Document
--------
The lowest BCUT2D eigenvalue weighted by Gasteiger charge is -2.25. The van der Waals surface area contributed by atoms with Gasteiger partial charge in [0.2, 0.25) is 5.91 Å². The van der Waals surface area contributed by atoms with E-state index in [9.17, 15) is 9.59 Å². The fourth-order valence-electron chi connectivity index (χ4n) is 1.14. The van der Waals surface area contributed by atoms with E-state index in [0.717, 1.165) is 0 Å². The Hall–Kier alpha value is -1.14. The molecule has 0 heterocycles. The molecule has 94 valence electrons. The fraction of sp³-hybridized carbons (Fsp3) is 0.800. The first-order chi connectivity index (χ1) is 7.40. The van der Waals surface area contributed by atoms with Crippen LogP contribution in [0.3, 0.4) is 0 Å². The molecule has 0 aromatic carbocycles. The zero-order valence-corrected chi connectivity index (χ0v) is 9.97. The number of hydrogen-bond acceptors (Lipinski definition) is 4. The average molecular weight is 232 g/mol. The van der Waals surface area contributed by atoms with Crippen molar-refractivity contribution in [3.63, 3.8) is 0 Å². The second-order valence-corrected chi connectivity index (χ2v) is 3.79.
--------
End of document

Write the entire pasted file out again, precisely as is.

The lowest BCUT2D eigenvalue weighted by Gasteiger charge is -2.25. The van der Waals surface area contributed by atoms with Gasteiger partial charge in [0.2, 0.25) is 5.91 Å². The van der Waals surface area contributed by atoms with E-state index in [9.17, 15) is 9.59 Å². The fourth-order valence-electron chi connectivity index (χ4n) is 1.14. The van der Waals surface area contributed by atoms with E-state index in [0.717, 1.165) is 0 Å². The Hall–Kier alpha value is -1.14. The molecule has 0 heterocycles. The molecule has 94 valence electrons. The fraction of sp³-hybridized carbons (Fsp3) is 0.800. The first-order chi connectivity index (χ1) is 7.40. The van der Waals surface area contributed by atoms with Crippen LogP contribution in [0.3, 0.4) is 0 Å². The molecule has 0 aromatic carbocycles. The zero-order valence-corrected chi connectivity index (χ0v) is 9.97. The number of hydrogen-bond acceptors (Lipinski definition) is 4. The average molecular weight is 232 g/mol. The van der Waals surface area contributed by atoms with Crippen molar-refractivity contribution in [3.63, 3.8) is 0 Å². The second-order valence-corrected chi connectivity index (χ2v) is 3.79.